Born 1938 in Craiova, Romania.
Died 2002 in Bucharest, Romania.
|1955-1961||Bachelor of Arts, Nicolae Grigorescu Institute of Fine Arts, Bucharest|
|1985||Jury Prize of the Sofia Triennale|
|1983||Italian Government Grant|
|1978||Painting Prize, The Union of Romanian Artists|
|2014||Florin Mitroi: Cuts, Johnen Galerie, Berlin|
|2011||Florin Mitroi, Johnen Galerie, Berlin|
|2008||Florin Mitroi, Contemporary Art Gallery of Brukental National Museum, Sibiu|
|1993||Florin Mitroi, Catacomba Gallery, Bucharest|
|2018||Hell’s Heaven, MARe – Muzeul de Artă Recentă, Bucharest|
|2013||Salon der Angst, Kunsthalle, Vienna|
|2012||Biennial of Painting: The Image of Man, Museum Dhont-Dhaenens|
|2009||The self-punishing one. Stefan Bertalan, Florin Mitroi, Ion Grigorescu: Art and Romania, 1980-1990, Mogoşoaia Palace, Bucharest; The Museum of Art, Timişoara; The Museum of Art, Cluj|
Florin Mitroi was born in the south-western part of Romania, in Craiova, in 1938. He lived and worked in the country's capital, Bucharest, until he died in 2002 at the age of 64.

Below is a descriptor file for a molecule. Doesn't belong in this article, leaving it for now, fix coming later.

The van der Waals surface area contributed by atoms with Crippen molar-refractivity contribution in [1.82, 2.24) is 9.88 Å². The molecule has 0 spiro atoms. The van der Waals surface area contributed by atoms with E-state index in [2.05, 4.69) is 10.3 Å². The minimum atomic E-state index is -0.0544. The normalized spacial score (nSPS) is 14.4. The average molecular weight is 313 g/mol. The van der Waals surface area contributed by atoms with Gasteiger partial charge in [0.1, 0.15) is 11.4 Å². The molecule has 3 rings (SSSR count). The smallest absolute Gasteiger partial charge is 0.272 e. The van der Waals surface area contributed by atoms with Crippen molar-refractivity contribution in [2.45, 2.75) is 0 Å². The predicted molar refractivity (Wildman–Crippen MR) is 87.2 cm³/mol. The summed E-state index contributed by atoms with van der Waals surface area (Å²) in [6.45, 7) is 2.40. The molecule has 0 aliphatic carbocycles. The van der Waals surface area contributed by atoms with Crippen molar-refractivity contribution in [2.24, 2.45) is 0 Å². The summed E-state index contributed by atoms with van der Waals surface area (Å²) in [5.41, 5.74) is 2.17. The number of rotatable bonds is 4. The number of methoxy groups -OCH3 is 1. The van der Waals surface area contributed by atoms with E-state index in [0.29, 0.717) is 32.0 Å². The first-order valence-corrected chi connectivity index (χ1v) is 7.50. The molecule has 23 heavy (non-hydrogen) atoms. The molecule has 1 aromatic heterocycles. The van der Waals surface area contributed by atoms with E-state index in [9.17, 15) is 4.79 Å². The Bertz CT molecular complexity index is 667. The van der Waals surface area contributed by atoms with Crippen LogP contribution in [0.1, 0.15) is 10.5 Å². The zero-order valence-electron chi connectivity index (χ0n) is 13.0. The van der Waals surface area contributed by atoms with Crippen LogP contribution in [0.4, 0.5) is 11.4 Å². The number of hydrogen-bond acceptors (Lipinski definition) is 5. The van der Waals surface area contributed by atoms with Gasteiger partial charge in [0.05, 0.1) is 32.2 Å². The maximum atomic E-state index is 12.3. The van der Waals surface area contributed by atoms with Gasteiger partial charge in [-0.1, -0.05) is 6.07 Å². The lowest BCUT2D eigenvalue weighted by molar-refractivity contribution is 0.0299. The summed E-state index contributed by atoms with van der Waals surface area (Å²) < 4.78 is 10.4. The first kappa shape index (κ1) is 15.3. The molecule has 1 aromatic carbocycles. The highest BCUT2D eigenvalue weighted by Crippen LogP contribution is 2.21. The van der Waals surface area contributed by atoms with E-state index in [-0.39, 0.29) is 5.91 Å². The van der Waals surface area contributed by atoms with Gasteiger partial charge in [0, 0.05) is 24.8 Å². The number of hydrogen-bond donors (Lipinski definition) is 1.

Mitroi received his BA in painting from the Nicolae Grigorescu Institute of Fine Arts, Bucharest, in 1961. This university in particular, and teaching in general, have been a constant in Mitroi’s life: he enrolled as a student in 1955, received a job as an assistant in 1961 and in 1992 he finally became a professor, a role he carried out until his final days. Some of the best-known Romanian artists active today were his students.
Florin Mitroi was a passionate teacher, but a reserved individual. His role in the arts school was well known by the local scene, but few knew his art too-he had only one solo exhibition during his lifetime, in 1993 at Catacomba in Bucharest. Only after his death did it become apparent how productive he had actually been.
Mitroi’s body of work seems very organized both in terms of medium as well as subject of representation. It consists mostly of paintings and drawings, as well as zinc cut outs of some of his usual graphic elements. He was very interested in the human figure and produced mainly portraits with an illustrative character, iconographic even: strong dark lines construct the faces and heads, which are usually bigger than the bodies, set on dense monochrome backgrounds.